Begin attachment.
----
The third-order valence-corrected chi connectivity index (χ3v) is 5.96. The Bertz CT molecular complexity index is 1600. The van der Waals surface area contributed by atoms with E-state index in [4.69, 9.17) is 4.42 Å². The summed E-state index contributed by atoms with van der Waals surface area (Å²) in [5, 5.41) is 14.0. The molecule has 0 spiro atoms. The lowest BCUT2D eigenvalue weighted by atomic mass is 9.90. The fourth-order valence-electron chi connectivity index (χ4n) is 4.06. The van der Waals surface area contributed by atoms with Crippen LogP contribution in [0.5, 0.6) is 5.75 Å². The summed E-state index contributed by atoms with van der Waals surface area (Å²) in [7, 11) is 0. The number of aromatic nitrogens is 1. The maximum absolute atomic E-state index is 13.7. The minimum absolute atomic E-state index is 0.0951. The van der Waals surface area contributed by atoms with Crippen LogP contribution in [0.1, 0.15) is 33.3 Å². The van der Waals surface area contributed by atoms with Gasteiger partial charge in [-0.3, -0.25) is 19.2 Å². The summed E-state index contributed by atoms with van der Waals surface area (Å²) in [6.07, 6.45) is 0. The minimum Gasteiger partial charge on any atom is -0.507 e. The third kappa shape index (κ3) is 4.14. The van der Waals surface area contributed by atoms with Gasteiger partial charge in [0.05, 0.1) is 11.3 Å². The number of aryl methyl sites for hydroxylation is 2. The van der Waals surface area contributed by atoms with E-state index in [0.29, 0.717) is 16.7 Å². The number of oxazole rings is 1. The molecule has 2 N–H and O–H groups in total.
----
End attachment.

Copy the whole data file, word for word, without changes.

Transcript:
The third-order valence-corrected chi connectivity index (χ3v) is 5.96. The Bertz CT molecular complexity index is 1600. The van der Waals surface area contributed by atoms with E-state index in [4.69, 9.17) is 4.42 Å². The summed E-state index contributed by atoms with van der Waals surface area (Å²) in [5, 5.41) is 14.0. The molecule has 0 spiro atoms. The lowest BCUT2D eigenvalue weighted by atomic mass is 9.90. The fourth-order valence-electron chi connectivity index (χ4n) is 4.06. The van der Waals surface area contributed by atoms with Crippen LogP contribution in [0.5, 0.6) is 5.75 Å². The summed E-state index contributed by atoms with van der Waals surface area (Å²) in [7, 11) is 0. The number of aromatic nitrogens is 1. The maximum absolute atomic E-state index is 13.7. The minimum absolute atomic E-state index is 0.0951. The van der Waals surface area contributed by atoms with Crippen LogP contribution in [0.1, 0.15) is 33.3 Å². The van der Waals surface area contributed by atoms with Gasteiger partial charge in [-0.3, -0.25) is 19.2 Å². The summed E-state index contributed by atoms with van der Waals surface area (Å²) in [6.07, 6.45) is 0. The minimum Gasteiger partial charge on any atom is -0.507 e. The third kappa shape index (κ3) is 4.14. The van der Waals surface area contributed by atoms with Gasteiger partial charge in [0.05, 0.1) is 11.3 Å². The number of aryl methyl sites for hydroxylation is 2. The van der Waals surface area contributed by atoms with E-state index in [0.29, 0.717) is 16.7 Å². The number of oxazole rings is 1. The molecule has 2 N–H and O–H groups in total.